How Did Neptune Get Its Name?

Though it feels like we don’t know very much about outer space due to its overwhelming size and scope, humans have been making observations and discoveries about space for centuries.

For instance, almost all of the planets that we have in our Solar System were discovered hundreds of years ago. That is why the planets seem to have such random names.

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So, How Did Neptune Get Its Name?

When it was first discovered, it was actually called Le Verrier in honor of the man who discovered it, Jean Joseph Le Verrier. However, this name was quickly dropped, and the current name was put in its place.

This name was chosen for the planet because of its blue color. Since astronomers of the day assumed the blue hue of the planet was due to water, they named it after the Roman God of the Sea, Neptune.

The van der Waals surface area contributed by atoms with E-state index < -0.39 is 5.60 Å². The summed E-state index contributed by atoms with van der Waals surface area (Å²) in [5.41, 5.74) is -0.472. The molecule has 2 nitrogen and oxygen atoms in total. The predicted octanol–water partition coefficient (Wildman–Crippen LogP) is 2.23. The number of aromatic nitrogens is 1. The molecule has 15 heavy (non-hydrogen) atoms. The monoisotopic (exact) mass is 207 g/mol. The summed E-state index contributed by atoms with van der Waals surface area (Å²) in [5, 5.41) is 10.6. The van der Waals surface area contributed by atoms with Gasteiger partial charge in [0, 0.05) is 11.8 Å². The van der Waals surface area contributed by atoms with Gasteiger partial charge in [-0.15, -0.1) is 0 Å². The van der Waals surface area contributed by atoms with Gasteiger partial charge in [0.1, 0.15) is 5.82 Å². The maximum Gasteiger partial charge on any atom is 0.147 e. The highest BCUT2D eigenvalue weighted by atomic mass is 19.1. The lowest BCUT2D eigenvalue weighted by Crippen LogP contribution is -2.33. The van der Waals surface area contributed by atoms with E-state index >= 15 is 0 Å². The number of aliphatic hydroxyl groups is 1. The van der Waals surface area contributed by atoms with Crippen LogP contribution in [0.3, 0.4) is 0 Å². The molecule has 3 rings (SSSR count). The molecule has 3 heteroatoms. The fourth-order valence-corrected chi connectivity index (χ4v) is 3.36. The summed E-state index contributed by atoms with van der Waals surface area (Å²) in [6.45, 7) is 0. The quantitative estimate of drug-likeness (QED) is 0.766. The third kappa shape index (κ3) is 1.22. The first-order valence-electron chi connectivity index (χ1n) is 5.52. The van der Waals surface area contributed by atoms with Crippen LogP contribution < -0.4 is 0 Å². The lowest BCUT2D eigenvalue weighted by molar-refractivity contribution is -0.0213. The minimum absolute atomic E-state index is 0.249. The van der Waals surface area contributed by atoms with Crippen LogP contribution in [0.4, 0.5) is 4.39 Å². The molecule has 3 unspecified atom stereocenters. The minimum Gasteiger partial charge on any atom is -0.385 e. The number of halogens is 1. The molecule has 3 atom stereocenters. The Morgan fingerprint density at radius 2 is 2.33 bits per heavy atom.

This use of the names of Roman gods was a practice started by the Roman’s themselves. They named the five planets closest to the sun after their most important gods.

They, of course, could not name the other planets in our Solar System because they are not visible with the naked eye. Centuries later, when the telescope was invented, and the other planets were discovered, the astronomers decided to continue the naming practice started by the Romans. 

Final Verdict: When in Rome, Do as the Romans Do!

So, to put it as plainly and as simply as possible, the planet Neptune was named after the Roman god of the sea. The reason that this name was chosen was actually two-fold.

First of all, the planet is blue, which gives it the appearance of being covered in water.

Secondly, the Romans had already named five planets after their gods. It only made sense for later astronomers to keep this naming practice in place for continuity’s sake.